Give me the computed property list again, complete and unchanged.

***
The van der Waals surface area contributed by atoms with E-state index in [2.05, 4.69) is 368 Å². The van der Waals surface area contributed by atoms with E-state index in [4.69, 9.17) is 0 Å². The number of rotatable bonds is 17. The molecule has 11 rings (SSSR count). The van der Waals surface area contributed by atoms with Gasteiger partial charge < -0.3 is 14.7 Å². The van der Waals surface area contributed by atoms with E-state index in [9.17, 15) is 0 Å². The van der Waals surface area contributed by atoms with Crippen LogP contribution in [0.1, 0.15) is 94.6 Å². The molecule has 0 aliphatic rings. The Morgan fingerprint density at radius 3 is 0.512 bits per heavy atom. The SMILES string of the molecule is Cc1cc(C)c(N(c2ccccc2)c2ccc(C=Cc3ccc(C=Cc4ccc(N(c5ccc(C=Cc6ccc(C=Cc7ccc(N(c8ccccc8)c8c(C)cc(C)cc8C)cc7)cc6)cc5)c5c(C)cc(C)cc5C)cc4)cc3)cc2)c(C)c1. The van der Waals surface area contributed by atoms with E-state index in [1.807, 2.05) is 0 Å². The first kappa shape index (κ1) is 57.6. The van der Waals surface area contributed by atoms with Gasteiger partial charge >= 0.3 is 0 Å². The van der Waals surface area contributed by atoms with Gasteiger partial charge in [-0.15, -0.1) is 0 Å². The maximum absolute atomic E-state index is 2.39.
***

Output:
The van der Waals surface area contributed by atoms with E-state index in [2.05, 4.69) is 368 Å². The van der Waals surface area contributed by atoms with E-state index in [4.69, 9.17) is 0 Å². The number of rotatable bonds is 17. The molecule has 11 rings (SSSR count). The van der Waals surface area contributed by atoms with Gasteiger partial charge < -0.3 is 14.7 Å². The van der Waals surface area contributed by atoms with E-state index in [9.17, 15) is 0 Å². The van der Waals surface area contributed by atoms with Crippen LogP contribution in [0.1, 0.15) is 94.6 Å². The molecule has 0 aliphatic rings. The Morgan fingerprint density at radius 3 is 0.512 bits per heavy atom. The SMILES string of the molecule is Cc1cc(C)c(N(c2ccccc2)c2ccc(C=Cc3ccc(C=Cc4ccc(N(c5ccc(C=Cc6ccc(C=Cc7ccc(N(c8ccccc8)c8c(C)cc(C)cc8C)cc7)cc6)cc5)c5c(C)cc(C)cc5C)cc4)cc3)cc2)c(C)c1. The van der Waals surface area contributed by atoms with E-state index in [1.807, 2.05) is 0 Å². The first kappa shape index (κ1) is 57.6. The van der Waals surface area contributed by atoms with Gasteiger partial charge >= 0.3 is 0 Å². The van der Waals surface area contributed by atoms with Gasteiger partial charge in [-0.15, -0.1) is 0 Å². The maximum absolute atomic E-state index is 2.39.